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Bridging the gap: Youth and Broadcasters in Arab Countries

A Focus Group Survey in Morocco, Algeria, Tunisia, Lebanon, Jordan and Palestine

While youth lack trust in broadcasters, they are nonetheless willing to cooperate with them if issues concerning young people were to take up more space in traditional media, the survey “Bridging the gap”, a cornerstone for the Shabab Live project, found.

While many recent studies show that youth are turning away from broadcasters and prefer web or social media, few look in detail at the reasons behind this disconnection or provide recommendations for the way forward. This survey tries to fill that gap, to allow for informed choices, and to indicate the most important issues to be addressed by Shabab Live in the future.

334 young people aged between 15 and 30 years from six countries were interviewed for the study. They not only expressed their concerns and criticism, but also suggested topics of interest to young people and what an ideal program would look like in their opinion. Although youth overwhelmingly agree that their preferred platform is social media, the study showed that they continue to follow broadcasters’ content via TV and radio, or through these broadcasters’ online presence. But they do criticize the content of traditional media and many feel that they lack credibility and content that is important to young people. “They play a role in making youth stupid (…) they focus on music and sports”, a participant in a focus group in Morocco stated. Others said they did not feel that they have a place on TV or radio. “They know we will criticize them or say opinions they don’t agree with, so they don’t ask”, a participant in Tunisia said.

The survey was conducted for Shabab Live by Arab World for Research and Development (AWRAD), with the financial assistance of the European Union and the support of the Federal Foreign Office. The key findings will be published End of February 2019. The full version of the study will be available for download in English and Arabic at the beginning of March 2019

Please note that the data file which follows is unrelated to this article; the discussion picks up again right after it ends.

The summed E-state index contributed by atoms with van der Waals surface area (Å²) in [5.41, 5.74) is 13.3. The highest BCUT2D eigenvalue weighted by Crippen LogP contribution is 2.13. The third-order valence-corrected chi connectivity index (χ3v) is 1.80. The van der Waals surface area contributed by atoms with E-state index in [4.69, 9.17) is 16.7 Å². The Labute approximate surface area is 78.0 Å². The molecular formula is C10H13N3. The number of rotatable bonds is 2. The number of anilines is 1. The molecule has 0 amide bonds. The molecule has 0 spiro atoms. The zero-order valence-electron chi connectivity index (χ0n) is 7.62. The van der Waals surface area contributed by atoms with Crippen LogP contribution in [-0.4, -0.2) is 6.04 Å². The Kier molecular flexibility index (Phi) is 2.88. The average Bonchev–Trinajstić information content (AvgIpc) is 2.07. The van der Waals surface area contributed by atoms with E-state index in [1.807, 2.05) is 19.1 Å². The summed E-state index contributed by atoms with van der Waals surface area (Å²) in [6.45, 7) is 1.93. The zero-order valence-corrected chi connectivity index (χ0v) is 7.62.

Methodology

Méthodologie

The AWRAD team organized and implemented 24 focus groups of young broadcasters’ users in the period between November and December 2018. Two primary research tools were used during the focus groups:

  • A brief questionnaire (quantitative)
  • Guidelines for the Focus group discussion

The focus groups were conducted in six countries: Morocco, Algeria, Tunisia, Lebanon, Jordan and Palestine, with participants selected based on the following criteria:

  • Age group: 15-30 years old
  • Gender: 50:50 male/female
  • Residency area: urban, rural, refugee camps (Palestinian and Syrian refugees in Jordan, Palestine and Lebanon)
  • Occupation: employed, unemployed, student
  • Representation of regions that capture the ethnic/religious/sectarian variation in a country (e.g., religion/sectarian in Lebanon; ethnic in Morocco, Algeria and to some extent Tunisia)
  • Strong interest/involvement in civic/political affairs


To recruit the participants, AWRAD cooperated with local, community-based and/or youth organizations in each country.

A total of 334 young people participated in the Focus Group discussions across the six countries. The participants’ distribution was as follows:

Age groups

15 - 18

25.45%

19 - 24

36.97%

25 - 30

35.15%

N/A

2.42%

Gender

Residency area

N/A

0.30%

Refugees camp

14.24%

Town

21.21%

City

64.24%

Occupation

Employed

42.91%

Student

32.77%

Unemployed

19.26%

N/A

5.07%

In addition, each participant was asked to answer a questionnaire on his/her interests and habits in relation to media and broadcasters. The following graphs present the overall results for all six countries, and the detailed results for each country (Algeria, Morocco, Tunisia, Lebanon, Jordan and Palestine). They also provide disaggregated results by age and gender where significant variations exist.

How often do you watch TV? 36% 31% 33% Very Often Rarely Regularly 0 5 10 15 20 25 30 35 40 How often do you watch TV? 36% 31% 33% 0 5 10 15 20 25 30 35 40 VeryOften Rarely Regularly
How often do you listen to radio? 21% 58% Very Often Rarely Regularly 0 5 10 15 20 25 30 35 40 45 50 55 60 21%